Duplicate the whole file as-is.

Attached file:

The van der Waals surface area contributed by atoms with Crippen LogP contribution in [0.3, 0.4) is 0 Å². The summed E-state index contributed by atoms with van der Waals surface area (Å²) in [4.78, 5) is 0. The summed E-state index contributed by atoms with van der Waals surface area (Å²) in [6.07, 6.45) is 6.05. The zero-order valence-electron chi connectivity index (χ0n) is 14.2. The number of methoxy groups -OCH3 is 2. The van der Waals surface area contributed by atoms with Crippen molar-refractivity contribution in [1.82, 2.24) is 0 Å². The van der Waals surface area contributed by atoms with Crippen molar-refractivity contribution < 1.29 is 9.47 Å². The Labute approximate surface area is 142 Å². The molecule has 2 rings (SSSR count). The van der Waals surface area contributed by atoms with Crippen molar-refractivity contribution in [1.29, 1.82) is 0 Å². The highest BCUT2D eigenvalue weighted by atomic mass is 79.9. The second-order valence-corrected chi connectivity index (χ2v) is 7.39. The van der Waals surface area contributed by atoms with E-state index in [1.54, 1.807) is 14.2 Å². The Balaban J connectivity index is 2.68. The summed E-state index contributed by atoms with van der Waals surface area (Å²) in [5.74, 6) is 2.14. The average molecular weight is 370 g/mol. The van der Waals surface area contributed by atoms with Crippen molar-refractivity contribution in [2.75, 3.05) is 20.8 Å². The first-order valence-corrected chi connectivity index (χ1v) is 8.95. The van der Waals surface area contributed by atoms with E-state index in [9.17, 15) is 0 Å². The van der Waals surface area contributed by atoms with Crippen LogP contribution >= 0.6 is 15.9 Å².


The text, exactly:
The van der Waals surface area contributed by atoms with Crippen LogP contribution in [0.3, 0.4) is 0 Å². The summed E-state index contributed by atoms with van der Waals surface area (Å²) in [4.78, 5) is 0. The summed E-state index contributed by atoms with van der Waals surface area (Å²) in [6.07, 6.45) is 6.05. The zero-order valence-electron chi connectivity index (χ0n) is 14.2. The number of methoxy groups -OCH3 is 2. The van der Waals surface area contributed by atoms with Crippen molar-refractivity contribution in [1.82, 2.24) is 0 Å². The van der Waals surface area contributed by atoms with Crippen molar-refractivity contribution < 1.29 is 9.47 Å². The Labute approximate surface area is 142 Å². The molecule has 2 rings (SSSR count). The van der Waals surface area contributed by atoms with Crippen molar-refractivity contribution in [1.29, 1.82) is 0 Å². The highest BCUT2D eigenvalue weighted by atomic mass is 79.9. The second-order valence-corrected chi connectivity index (χ2v) is 7.39. The van der Waals surface area contributed by atoms with E-state index in [1.54, 1.807) is 14.2 Å². The Balaban J connectivity index is 2.68. The summed E-state index contributed by atoms with van der Waals surface area (Å²) in [5.74, 6) is 2.14. The average molecular weight is 370 g/mol. The van der Waals surface area contributed by atoms with Crippen molar-refractivity contribution in [2.75, 3.05) is 20.8 Å². The first-order valence-corrected chi connectivity index (χ1v) is 8.95. The van der Waals surface area contributed by atoms with E-state index in [9.17, 15) is 0 Å². The van der Waals surface area contributed by atoms with Crippen LogP contribution >= 0.6 is 15.9 Å².